China’s average annual economic growth could be at least 5.5 per cent in the next five years and consistently expand at 5 per cent through 2035, Huang Qifan, a former mayor of Chongqing, said in a speech on Tuesday.
Huang, who retired from his mayoral position in 2016 and is now a government researcher, made the comments in an online webinar during the Credit Suisse China Investment Conference, painting a rosy picture of the world’s second biggest economy under Beijing’s new “dual circulation” strategy.
China’s top leadership concluded a meeting on the 14th five-year plan last week and the nation’s top economic planning agency said afterwards Beijing might resume setting annual economic growth targets over the next five years after abandoning the practise in 2020.
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Huang said one goal of dual circulation, which aims to boost domestic demand and make China more economically independent, was to reduce dependence on overseas energy sources, particularly oil.
China wants to reduce the amount of crude oil it imports by 10 to 20 per cent, according to Huang. It now imports around 70 per cent of the oil it consumes today.
Huang said China should capitalise on its large reserves of shale gas.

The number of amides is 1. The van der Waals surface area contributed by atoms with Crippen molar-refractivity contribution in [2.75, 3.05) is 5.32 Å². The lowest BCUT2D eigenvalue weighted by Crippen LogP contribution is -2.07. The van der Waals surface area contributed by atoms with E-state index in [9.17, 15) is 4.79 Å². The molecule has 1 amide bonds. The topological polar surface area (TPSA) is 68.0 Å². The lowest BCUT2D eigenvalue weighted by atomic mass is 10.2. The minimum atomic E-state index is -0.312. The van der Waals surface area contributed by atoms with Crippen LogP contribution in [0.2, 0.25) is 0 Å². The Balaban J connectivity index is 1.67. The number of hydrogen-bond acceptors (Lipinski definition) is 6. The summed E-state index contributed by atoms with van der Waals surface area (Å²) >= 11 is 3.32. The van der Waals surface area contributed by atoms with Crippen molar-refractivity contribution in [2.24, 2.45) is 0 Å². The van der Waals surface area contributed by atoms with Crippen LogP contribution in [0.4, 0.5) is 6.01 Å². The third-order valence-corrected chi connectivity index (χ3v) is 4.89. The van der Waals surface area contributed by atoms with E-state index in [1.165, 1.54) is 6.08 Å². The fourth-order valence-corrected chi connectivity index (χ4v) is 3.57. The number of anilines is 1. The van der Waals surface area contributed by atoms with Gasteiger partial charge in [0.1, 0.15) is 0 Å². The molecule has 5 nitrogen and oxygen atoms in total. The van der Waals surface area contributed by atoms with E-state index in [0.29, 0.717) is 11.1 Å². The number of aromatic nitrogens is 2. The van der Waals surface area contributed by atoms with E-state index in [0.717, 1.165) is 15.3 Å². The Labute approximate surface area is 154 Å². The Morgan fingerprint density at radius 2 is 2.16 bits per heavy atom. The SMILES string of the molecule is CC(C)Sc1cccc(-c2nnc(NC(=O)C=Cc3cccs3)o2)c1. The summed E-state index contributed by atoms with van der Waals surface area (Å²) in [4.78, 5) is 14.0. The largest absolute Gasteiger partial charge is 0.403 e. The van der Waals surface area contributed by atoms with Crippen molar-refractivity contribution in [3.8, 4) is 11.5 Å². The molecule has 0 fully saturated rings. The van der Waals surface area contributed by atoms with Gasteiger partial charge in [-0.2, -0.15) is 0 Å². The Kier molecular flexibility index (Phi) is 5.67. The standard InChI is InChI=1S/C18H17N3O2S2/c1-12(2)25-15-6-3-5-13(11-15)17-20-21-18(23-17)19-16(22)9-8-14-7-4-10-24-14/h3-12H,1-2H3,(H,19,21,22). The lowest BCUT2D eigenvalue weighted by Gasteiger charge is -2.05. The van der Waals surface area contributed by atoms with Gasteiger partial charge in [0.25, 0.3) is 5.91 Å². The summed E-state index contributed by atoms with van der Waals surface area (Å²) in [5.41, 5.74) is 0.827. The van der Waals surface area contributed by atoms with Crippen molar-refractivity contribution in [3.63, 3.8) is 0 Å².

“We should learn from the US in extracting shale gas,” he said. “Last year, China produced about 15 billion cubic metres of shale gas.
“If we could increase it by 10 times over the next decade, it would boost our energy self-reliance … and reduce the share of overseas energy supply to 50-60 per cent.”
Dual circulation, which was introduced by President Xi Jinping in May, requires changes in both supply and demand, and was in line with Beijing’s supply side reform push started in 2015, Huang said.
For instance, China’s steel industry has excess production capacity of about 200 million tonnes.
Apart from shutting down small-scale and polluting steelmakers, China should also expand domestic demand, including for steel beams and metal roofing, because more than 90 per cent of its steel production was raw steel material, he said.
During the webinar, Huang also said China had weak links in technology it needed to fix.
China’s research and development (R&D) spending has risen quickly to become one of the world’s highest. But the share of R&D spending on core hi-tech components, such as semiconductors, is only about 5 per cent, compared to 20 per cent among the Group of 20 countries.
No country in the world could be 100 per cent self-reliant on chip making. It’s not economical
Huang said it was unreasonable to think that China could be completely independent in semiconductor manufacturing.
“No country in the world could be 100 per cent self-reliant on chip making. It’s not economical,” he said.
China should continue to cooperate with the rest of the world, including major US semiconductor firms, despite a growing tech war between Washington and Beijing, Huang said.
“We need to work with European, Asian, and American high tech firms,” he said. “That is still an important direction. Cutting off collaboration because of current problems, and decoupling is unreasonable and can’t happen.”
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